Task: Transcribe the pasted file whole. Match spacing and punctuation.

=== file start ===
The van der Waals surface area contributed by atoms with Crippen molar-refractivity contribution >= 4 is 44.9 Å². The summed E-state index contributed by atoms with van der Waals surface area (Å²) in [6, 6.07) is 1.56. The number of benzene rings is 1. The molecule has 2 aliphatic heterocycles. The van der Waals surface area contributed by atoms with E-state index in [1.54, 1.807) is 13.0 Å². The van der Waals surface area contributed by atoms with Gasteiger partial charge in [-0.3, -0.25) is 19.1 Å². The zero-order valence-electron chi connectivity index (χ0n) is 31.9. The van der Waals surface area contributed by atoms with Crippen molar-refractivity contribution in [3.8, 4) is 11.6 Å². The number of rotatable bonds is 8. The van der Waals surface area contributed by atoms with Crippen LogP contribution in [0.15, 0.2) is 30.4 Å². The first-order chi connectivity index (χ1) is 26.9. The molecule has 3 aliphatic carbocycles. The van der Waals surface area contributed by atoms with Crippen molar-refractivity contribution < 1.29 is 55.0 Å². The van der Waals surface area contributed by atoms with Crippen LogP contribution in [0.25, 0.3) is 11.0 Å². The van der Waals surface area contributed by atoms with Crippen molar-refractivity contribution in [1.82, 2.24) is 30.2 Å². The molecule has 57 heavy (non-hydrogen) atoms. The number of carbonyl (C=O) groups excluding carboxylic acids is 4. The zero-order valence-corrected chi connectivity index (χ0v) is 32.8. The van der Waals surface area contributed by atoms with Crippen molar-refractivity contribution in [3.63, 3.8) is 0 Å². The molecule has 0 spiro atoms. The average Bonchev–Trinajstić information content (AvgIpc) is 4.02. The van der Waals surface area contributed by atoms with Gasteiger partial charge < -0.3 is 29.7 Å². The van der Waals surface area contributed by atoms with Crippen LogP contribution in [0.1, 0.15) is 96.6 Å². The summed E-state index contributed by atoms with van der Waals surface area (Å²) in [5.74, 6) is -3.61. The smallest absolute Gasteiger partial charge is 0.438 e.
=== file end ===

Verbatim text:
The van der Waals surface area contributed by atoms with Crippen molar-refractivity contribution >= 4 is 44.9 Å². The summed E-state index contributed by atoms with van der Waals surface area (Å²) in [6, 6.07) is 1.56. The number of benzene rings is 1. The molecule has 2 aliphatic heterocycles. The van der Waals surface area contributed by atoms with E-state index in [1.54, 1.807) is 13.0 Å². The van der Waals surface area contributed by atoms with Gasteiger partial charge in [-0.3, -0.25) is 19.1 Å². The zero-order valence-electron chi connectivity index (χ0n) is 31.9. The van der Waals surface area contributed by atoms with Crippen molar-refractivity contribution in [3.8, 4) is 11.6 Å². The number of rotatable bonds is 8. The van der Waals surface area contributed by atoms with Crippen LogP contribution in [0.15, 0.2) is 30.4 Å². The first-order chi connectivity index (χ1) is 26.9. The molecule has 3 aliphatic carbocycles. The van der Waals surface area contributed by atoms with Crippen molar-refractivity contribution < 1.29 is 55.0 Å². The van der Waals surface area contributed by atoms with Crippen LogP contribution in [0.25, 0.3) is 11.0 Å². The van der Waals surface area contributed by atoms with Crippen molar-refractivity contribution in [1.82, 2.24) is 30.2 Å². The molecule has 57 heavy (non-hydrogen) atoms. The number of carbonyl (C=O) groups excluding carboxylic acids is 4. The zero-order valence-corrected chi connectivity index (χ0v) is 32.8. The van der Waals surface area contributed by atoms with Crippen molar-refractivity contribution in [3.63, 3.8) is 0 Å². The molecule has 0 spiro atoms. The average Bonchev–Trinajstić information content (AvgIpc) is 4.02. The van der Waals surface area contributed by atoms with Gasteiger partial charge < -0.3 is 29.7 Å². The van der Waals surface area contributed by atoms with Crippen LogP contribution in [0.1, 0.15) is 96.6 Å². The summed E-state index contributed by atoms with van der Waals surface area (Å²) in [5.74, 6) is -3.61. The smallest absolute Gasteiger partial charge is 0.438 e.